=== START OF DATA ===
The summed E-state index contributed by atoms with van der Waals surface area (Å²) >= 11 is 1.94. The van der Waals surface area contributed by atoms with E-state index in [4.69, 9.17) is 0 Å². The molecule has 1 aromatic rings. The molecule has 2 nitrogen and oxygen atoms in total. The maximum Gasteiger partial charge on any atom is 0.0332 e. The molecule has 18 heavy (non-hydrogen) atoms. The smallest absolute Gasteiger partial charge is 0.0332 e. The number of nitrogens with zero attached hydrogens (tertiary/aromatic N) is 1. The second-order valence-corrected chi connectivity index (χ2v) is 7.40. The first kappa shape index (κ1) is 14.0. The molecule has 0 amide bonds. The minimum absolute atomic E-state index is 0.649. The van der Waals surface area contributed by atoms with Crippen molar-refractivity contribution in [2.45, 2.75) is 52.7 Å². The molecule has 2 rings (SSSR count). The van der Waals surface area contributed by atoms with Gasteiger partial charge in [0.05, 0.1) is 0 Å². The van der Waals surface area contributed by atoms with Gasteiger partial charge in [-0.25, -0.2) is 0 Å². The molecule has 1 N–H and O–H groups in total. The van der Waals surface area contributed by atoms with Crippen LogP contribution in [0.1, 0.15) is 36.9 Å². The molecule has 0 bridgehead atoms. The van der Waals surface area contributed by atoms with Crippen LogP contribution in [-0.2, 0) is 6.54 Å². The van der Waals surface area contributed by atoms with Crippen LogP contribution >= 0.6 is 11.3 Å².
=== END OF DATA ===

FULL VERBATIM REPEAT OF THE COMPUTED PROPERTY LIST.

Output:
The summed E-state index contributed by atoms with van der Waals surface area (Å²) >= 11 is 1.94. The van der Waals surface area contributed by atoms with E-state index in [4.69, 9.17) is 0 Å². The molecule has 1 aromatic rings. The molecule has 2 nitrogen and oxygen atoms in total. The maximum Gasteiger partial charge on any atom is 0.0332 e. The molecule has 18 heavy (non-hydrogen) atoms. The smallest absolute Gasteiger partial charge is 0.0332 e. The number of nitrogens with zero attached hydrogens (tertiary/aromatic N) is 1. The second-order valence-corrected chi connectivity index (χ2v) is 7.40. The first kappa shape index (κ1) is 14.0. The molecule has 0 amide bonds. The minimum absolute atomic E-state index is 0.649. The van der Waals surface area contributed by atoms with Crippen molar-refractivity contribution in [2.45, 2.75) is 52.7 Å². The molecule has 2 rings (SSSR count). The van der Waals surface area contributed by atoms with Gasteiger partial charge in [0.05, 0.1) is 0 Å². The van der Waals surface area contributed by atoms with Gasteiger partial charge in [-0.25, -0.2) is 0 Å². The molecule has 1 N–H and O–H groups in total. The van der Waals surface area contributed by atoms with Crippen LogP contribution in [0.1, 0.15) is 36.9 Å². The molecule has 0 bridgehead atoms. The van der Waals surface area contributed by atoms with Crippen LogP contribution in [-0.2, 0) is 6.54 Å². The van der Waals surface area contributed by atoms with Crippen LogP contribution >= 0.6 is 11.3 Å².